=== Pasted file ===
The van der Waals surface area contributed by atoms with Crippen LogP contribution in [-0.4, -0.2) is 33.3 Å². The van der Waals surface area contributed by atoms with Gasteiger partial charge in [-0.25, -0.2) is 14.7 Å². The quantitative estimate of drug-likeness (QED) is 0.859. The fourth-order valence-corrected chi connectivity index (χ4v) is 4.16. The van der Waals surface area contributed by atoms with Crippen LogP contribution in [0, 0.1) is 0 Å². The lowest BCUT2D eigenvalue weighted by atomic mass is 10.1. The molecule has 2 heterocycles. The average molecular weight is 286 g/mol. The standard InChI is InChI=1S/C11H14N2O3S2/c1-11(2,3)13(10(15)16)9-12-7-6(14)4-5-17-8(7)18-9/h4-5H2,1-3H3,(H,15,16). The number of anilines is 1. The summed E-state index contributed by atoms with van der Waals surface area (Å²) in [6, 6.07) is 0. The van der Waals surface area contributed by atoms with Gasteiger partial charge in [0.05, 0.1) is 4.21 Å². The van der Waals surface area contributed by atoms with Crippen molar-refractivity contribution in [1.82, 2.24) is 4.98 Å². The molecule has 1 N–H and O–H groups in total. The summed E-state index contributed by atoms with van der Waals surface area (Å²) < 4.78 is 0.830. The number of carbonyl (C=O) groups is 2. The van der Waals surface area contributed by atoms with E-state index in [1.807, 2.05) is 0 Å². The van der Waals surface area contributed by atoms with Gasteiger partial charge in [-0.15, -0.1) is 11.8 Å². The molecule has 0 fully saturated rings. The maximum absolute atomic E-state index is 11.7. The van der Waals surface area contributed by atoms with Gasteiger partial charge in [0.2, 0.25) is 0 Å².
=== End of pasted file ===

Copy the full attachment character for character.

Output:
The van der Waals surface area contributed by atoms with Crippen LogP contribution in [-0.4, -0.2) is 33.3 Å². The van der Waals surface area contributed by atoms with Gasteiger partial charge in [-0.25, -0.2) is 14.7 Å². The quantitative estimate of drug-likeness (QED) is 0.859. The fourth-order valence-corrected chi connectivity index (χ4v) is 4.16. The van der Waals surface area contributed by atoms with Crippen LogP contribution in [0, 0.1) is 0 Å². The lowest BCUT2D eigenvalue weighted by atomic mass is 10.1. The molecule has 2 heterocycles. The average molecular weight is 286 g/mol. The standard InChI is InChI=1S/C11H14N2O3S2/c1-11(2,3)13(10(15)16)9-12-7-6(14)4-5-17-8(7)18-9/h4-5H2,1-3H3,(H,15,16). The number of anilines is 1. The summed E-state index contributed by atoms with van der Waals surface area (Å²) in [6, 6.07) is 0. The van der Waals surface area contributed by atoms with Gasteiger partial charge in [0.05, 0.1) is 4.21 Å². The van der Waals surface area contributed by atoms with Crippen molar-refractivity contribution in [1.82, 2.24) is 4.98 Å². The molecule has 1 N–H and O–H groups in total. The summed E-state index contributed by atoms with van der Waals surface area (Å²) < 4.78 is 0.830. The number of carbonyl (C=O) groups is 2. The van der Waals surface area contributed by atoms with E-state index in [1.807, 2.05) is 0 Å². The van der Waals surface area contributed by atoms with Gasteiger partial charge in [-0.15, -0.1) is 11.8 Å². The molecule has 0 fully saturated rings. The maximum absolute atomic E-state index is 11.7. The van der Waals surface area contributed by atoms with Gasteiger partial charge in [0.2, 0.25) is 0 Å².